News State QLD News ‘Bastard act’ prompts meeting

‘Bastard act’ prompts meeting

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The Queensland Government has called a high level meeting next week in an attempt to resolve the growing crisis in the sugar industry over export marketing.

Canegrowers are furious with Australia’s biggest sugar processor – Singapore-owned Wilmar Sugar – for announcing it will pull out of a single desk export marketing pool in 2017.

North Queensland Federal MP George Christensen described it as a “bastard act”, while Canegrowers chief executive Brendan Stewart accuses Wilmar of trying to “divide and conquer”.

“This is about confidence for the next generation of cane farmers, so that’s why there’s so much passion in the debate,” Mr Stewart said.

Landline understands Queensland’s Agriculture Minister John McVeigh has called all parties to a meeting on Tuesday in an attempt to break the deadlock.

“The minister is trying to do is the right thing,” Mr Stewart said.

“He’s trying to get the people around the table seek some consensus about at least a direction going forward.

“It is about compromise, and I think there’s will on the growers’ side.”

Wilmar wants to break a 100-year-old tradition

Wilmar wants to break away from a century-old single desk, which requires all sugar exports to be marketed through a former state-owned entity, Queensland Sugar Limited (QSL).

“The basis of the new marketing model is that growers have an opportunity to access improved returns,” Wilmar’s executive general manager for north Queensland, John Pratt, said.

“The leadership of Canegrowers need to explain why they don’t want their members to be part of a system that would deliver them extra income.”

Wilmar bought into the Australian market four years ago, and now processes nearly half of the country’s annual production.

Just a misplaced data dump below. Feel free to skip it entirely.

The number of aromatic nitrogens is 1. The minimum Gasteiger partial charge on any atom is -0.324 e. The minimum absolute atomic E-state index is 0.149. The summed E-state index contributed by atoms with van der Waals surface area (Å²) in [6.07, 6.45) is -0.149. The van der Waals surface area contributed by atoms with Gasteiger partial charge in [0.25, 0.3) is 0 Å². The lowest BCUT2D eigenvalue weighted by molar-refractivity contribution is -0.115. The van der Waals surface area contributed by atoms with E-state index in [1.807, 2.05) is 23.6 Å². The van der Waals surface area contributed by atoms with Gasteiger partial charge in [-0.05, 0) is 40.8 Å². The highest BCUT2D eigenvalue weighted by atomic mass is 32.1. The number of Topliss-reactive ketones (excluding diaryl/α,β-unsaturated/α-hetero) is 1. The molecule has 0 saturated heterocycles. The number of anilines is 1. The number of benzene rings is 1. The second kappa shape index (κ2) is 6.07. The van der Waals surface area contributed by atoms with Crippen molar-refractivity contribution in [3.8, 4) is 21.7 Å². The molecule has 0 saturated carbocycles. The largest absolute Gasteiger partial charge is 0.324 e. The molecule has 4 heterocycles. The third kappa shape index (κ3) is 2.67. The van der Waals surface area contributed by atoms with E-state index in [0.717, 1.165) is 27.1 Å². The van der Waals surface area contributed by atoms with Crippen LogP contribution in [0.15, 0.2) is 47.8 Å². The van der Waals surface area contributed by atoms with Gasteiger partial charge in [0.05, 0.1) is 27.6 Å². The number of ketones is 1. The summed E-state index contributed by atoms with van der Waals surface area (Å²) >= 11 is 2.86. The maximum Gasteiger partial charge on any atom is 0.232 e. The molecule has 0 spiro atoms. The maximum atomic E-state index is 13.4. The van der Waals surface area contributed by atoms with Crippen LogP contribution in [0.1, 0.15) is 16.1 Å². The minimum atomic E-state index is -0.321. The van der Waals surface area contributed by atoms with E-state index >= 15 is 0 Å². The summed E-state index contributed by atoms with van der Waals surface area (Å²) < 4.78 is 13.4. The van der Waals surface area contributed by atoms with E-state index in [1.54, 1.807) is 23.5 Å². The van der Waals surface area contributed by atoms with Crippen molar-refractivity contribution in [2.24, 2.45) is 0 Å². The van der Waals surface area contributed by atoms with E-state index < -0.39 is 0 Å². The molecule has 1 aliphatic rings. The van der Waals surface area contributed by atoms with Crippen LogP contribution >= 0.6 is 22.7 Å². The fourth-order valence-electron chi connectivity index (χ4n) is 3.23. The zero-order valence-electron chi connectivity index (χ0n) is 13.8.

Earlier this week, the Asian giant released figures to show growers would have been $4 per tonne of cane better off under its marketing arrangements over the past two seasons.

But Canegrowers’ management is unimpressed.

“If you’re in a monopolistic situation and you’re being told what’s going to happen for the next 15 years … then I think growers have got a right to ask some very serious questions,” Mr Stewart said.

“QSL has an obligation to maximise returns, it’s not a profit-making entity.

“Wilmar on the other hand, has no such obligations to canegrowers, in fact its obligation are quite fairly and squarely to their shareholders.”

Nonetheless, Canegrowers says the dispute has not soured its attitude to overseas company investing in Australian agriculture.

“This is not a debate about foreign investment, this is a debate about a proposal that has been put on the table,” Mr Stewart said.

“Australia, is small country, we don’t have access to cheap capital.

“(But) I think what’s also important is when people do come to invest that they do it in a collaborative way and it’s not used to extract monopoly rents out of exiting farmers.”